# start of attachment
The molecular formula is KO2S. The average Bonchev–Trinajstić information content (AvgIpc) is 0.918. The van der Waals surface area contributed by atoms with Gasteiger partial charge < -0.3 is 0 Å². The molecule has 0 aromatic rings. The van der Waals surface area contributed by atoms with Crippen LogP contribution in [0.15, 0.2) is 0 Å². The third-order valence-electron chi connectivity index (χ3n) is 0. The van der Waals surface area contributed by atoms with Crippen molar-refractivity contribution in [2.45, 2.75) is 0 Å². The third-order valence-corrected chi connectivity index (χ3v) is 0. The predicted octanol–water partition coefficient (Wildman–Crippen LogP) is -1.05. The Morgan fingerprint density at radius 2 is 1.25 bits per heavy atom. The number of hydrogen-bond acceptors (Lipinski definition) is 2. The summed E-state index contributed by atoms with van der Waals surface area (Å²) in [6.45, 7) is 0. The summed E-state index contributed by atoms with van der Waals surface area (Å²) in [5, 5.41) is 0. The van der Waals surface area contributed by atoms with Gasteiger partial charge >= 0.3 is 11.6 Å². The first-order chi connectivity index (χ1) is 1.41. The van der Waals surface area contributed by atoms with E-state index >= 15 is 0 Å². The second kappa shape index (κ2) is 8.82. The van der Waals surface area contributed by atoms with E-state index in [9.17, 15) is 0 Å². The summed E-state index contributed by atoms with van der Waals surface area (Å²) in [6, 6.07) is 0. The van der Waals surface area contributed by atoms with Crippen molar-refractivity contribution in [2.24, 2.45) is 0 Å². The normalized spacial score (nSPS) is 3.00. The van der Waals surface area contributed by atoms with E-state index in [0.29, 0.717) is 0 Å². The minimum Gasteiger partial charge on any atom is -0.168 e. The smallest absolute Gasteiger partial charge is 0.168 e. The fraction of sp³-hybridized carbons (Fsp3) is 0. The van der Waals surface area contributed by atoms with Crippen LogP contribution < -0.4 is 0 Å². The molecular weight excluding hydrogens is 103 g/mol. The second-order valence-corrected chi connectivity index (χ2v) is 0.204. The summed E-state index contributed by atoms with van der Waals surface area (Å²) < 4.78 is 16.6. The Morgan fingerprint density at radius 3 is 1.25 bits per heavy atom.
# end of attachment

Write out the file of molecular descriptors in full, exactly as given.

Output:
The molecular formula is KO2S. The average Bonchev–Trinajstić information content (AvgIpc) is 0.918. The van der Waals surface area contributed by atoms with Gasteiger partial charge < -0.3 is 0 Å². The molecule has 0 aromatic rings. The van der Waals surface area contributed by atoms with Crippen LogP contribution in [0.15, 0.2) is 0 Å². The third-order valence-electron chi connectivity index (χ3n) is 0. The van der Waals surface area contributed by atoms with Crippen molar-refractivity contribution in [2.45, 2.75) is 0 Å². The third-order valence-corrected chi connectivity index (χ3v) is 0. The predicted octanol–water partition coefficient (Wildman–Crippen LogP) is -1.05. The Morgan fingerprint density at radius 2 is 1.25 bits per heavy atom. The number of hydrogen-bond acceptors (Lipinski definition) is 2. The summed E-state index contributed by atoms with van der Waals surface area (Å²) in [6.45, 7) is 0. The summed E-state index contributed by atoms with van der Waals surface area (Å²) in [5, 5.41) is 0. The van der Waals surface area contributed by atoms with Gasteiger partial charge >= 0.3 is 11.6 Å². The first-order chi connectivity index (χ1) is 1.41. The van der Waals surface area contributed by atoms with E-state index >= 15 is 0 Å². The second kappa shape index (κ2) is 8.82. The van der Waals surface area contributed by atoms with E-state index in [9.17, 15) is 0 Å². The summed E-state index contributed by atoms with van der Waals surface area (Å²) in [6, 6.07) is 0. The van der Waals surface area contributed by atoms with Crippen molar-refractivity contribution in [2.24, 2.45) is 0 Å². The normalized spacial score (nSPS) is 3.00. The van der Waals surface area contributed by atoms with E-state index in [0.29, 0.717) is 0 Å². The minimum Gasteiger partial charge on any atom is -0.168 e. The smallest absolute Gasteiger partial charge is 0.168 e. The fraction of sp³-hybridized carbons (Fsp3) is 0. The van der Waals surface area contributed by atoms with Crippen LogP contribution < -0.4 is 0 Å². The molecular weight excluding hydrogens is 103 g/mol. The second-order valence-corrected chi connectivity index (χ2v) is 0.204. The summed E-state index contributed by atoms with van der Waals surface area (Å²) < 4.78 is 16.6. The Morgan fingerprint density at radius 3 is 1.25 bits per heavy atom.